Snowden: Paul filibuster represents ‘sea change’

Snowden: Paul filibuster represents ‘sea change’
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Sen. Rand PaulRandal (Rand) Howard PaulTrump's legal team huddles with Senate Republicans Democratic congressman calls for study of effects of sex-trafficking law McConnell says he's 'honored' to be WholeFoods Magazine's 2019 'Person of the Year' MORE’s (R-Ky.) 10-hour floor speech opposing the Patriot Act represents a “sea change” in Congress, government leaker Edward Snowden said Thursday.

Slightly more than 12 hours after Paul — a presidential candidate in 2016 — finished his marathon lambasting of the post-9/11 security law, Snowden took to Reddit to take questions about Congress’s debate over the National Security Agency (NSA). 


“Whatever you think about Rand Paul or his politics, it's important to remember that when he took the floor to say 'No' to any length of reauthorization of the Patriot Act, he was speaking for the majority of Americans — more than 60% of whom want to see this kind of mass surveillance reformed or ended,” Snowden wrote, citing a recent poll released by the American Civil Liberties Union.

Paul’s speech came amid an intensifying Senate battle over the Patriot Act, ahead of the expiration of three key provisions at the end of the month.

While Majority Leader Mitch McConnell (R-Ky.) and other top Republicans want to renew the law without change, Paul and others have demanded serious reforms.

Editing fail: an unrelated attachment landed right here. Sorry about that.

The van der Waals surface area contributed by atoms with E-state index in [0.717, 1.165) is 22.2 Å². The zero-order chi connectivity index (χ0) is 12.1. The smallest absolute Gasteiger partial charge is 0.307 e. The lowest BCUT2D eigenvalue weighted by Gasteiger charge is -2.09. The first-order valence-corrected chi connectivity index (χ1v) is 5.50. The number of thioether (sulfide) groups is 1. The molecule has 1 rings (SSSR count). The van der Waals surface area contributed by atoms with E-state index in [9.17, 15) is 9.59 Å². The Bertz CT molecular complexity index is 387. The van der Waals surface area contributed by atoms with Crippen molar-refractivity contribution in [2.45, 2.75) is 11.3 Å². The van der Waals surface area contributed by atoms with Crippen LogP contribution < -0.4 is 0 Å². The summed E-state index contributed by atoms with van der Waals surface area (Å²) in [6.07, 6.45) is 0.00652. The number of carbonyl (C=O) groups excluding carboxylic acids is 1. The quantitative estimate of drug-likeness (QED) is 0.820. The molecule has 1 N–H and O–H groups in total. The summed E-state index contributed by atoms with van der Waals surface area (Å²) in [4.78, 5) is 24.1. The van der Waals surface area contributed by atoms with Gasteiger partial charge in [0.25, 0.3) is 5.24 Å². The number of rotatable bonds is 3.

Paul was joined during his remarks by Sens. Ron Wyden (D-Ore), Mike Lee (R-Utah) and Ted Cruz (R-Texas) — another White House candidate — among others, as they lambasted the NSA’s bulk collection of Americans’ phone records and other data.

McConnell is trying “to sneak through a reauthorization of what courts just weeks ago declared was a comprehensively unlawful program,” Snowden wrote. Earlier this month, a federal appears court declared the NSA’s phone records program was illegal, though it declined to halt it in light of the looming congressional action.

“[I]f you notice that [your senator] did not take to the floor with [Paul], you should call them right now and ask them to vote against any extension of the Patriot Act, because the final vote to occur during the dark of a holiday weekend,” Snowden told Reddit users.

During the “Ask Me Anything” session, Snowden also accused Congress of being deaf to the public’s calls to act.

“Out of all groups expressing a policy preference within society, the views of the public at large are given the very least weight, whereas those of economic elites (think bankers, lobbyists, and the people on the Board of Directors at defense contracting companies) exercise more than ten times as much influence on what laws get passed — and what laws don't,” he wrote.

On Thursday morning, McConnell set the schedule for a rare Saturday vote on opposing bills to reform the NSA and to keep its current program intact. It is unclear whether either piece of legislation has the necessary 60 votes to overcome a filibuster. 

Snowden has been living in Russia for nearly two years after escaping with his massive trove of classified documents. He is wanted on espionage charges in the U.S.